Low-cost publishing-on-demand services, like Blurb or Lulu, are encouraging photographers of all genres to design and print really great, quirky photobooks that might not otherwise come into being.
Professional photographer Daniel Milnor has embraced this idea, and has created a cool series of books, both personal and commercial. As a personal side-project, Milnor found himself photographing dogs in the streets of many of the exotic cities where he was sent on assignment. The result is a series of self-published books of dogs (and graffiti) from Palermo, Tijuana, Paris and New York.
"Palermo has a street dog issue, a big one, and the city is filled with loose dogs, a motley mix of species that has to be seen to be appreciated. In addition, there are many other non-wild dogs out for walks and runs with their owners. So, I began by snapping canines and the craziness that goes along with the dog world. Before I knew it, I had adopted a new theme for my personal work."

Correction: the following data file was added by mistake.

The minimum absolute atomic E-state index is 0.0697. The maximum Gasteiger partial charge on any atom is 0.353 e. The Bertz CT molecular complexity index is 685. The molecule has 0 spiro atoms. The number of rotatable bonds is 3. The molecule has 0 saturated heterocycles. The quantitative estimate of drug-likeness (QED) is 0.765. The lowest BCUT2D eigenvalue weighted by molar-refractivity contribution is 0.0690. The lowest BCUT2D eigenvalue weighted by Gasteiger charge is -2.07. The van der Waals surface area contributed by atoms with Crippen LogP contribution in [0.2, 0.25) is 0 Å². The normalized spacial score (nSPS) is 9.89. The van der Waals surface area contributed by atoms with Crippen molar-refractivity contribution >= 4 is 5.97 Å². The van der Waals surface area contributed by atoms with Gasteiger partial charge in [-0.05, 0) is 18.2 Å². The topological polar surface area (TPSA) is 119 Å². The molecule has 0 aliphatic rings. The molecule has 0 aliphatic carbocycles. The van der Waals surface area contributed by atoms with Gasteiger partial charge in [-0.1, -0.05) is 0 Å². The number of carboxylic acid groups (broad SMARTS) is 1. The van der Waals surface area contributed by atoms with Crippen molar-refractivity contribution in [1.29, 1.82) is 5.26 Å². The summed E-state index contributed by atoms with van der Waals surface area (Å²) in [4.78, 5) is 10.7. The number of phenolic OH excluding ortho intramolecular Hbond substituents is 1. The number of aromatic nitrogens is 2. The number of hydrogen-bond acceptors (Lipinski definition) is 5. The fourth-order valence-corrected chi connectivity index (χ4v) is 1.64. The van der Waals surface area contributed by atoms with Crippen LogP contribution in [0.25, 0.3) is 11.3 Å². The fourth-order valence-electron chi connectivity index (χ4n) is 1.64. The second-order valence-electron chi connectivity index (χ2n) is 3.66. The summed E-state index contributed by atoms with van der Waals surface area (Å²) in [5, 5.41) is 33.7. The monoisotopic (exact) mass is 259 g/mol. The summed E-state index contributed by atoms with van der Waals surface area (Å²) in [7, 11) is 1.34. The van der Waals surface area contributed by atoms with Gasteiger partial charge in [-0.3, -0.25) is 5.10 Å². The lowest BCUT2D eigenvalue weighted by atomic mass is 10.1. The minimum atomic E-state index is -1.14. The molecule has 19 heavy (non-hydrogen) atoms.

An award-winning photo-essay about European men and women who made the radical choice to live away from cities, willing to abandon lifestyles based on performance, efficiency and consumption.
In Burkina Faso, men, women, and children scrape at the earth looking for gold, in the hopes of striking it rich. In reality, the workdays are grueling and it can take up to two weeks just to find the amount of gold used in one smartphone.
After working in near obscurity for 30 years,
Look past the protestors, past the policeman, past the bullhorns—what lies at the heart of Baltimore's (and America's) unrest runs much deeper than a single violent incident.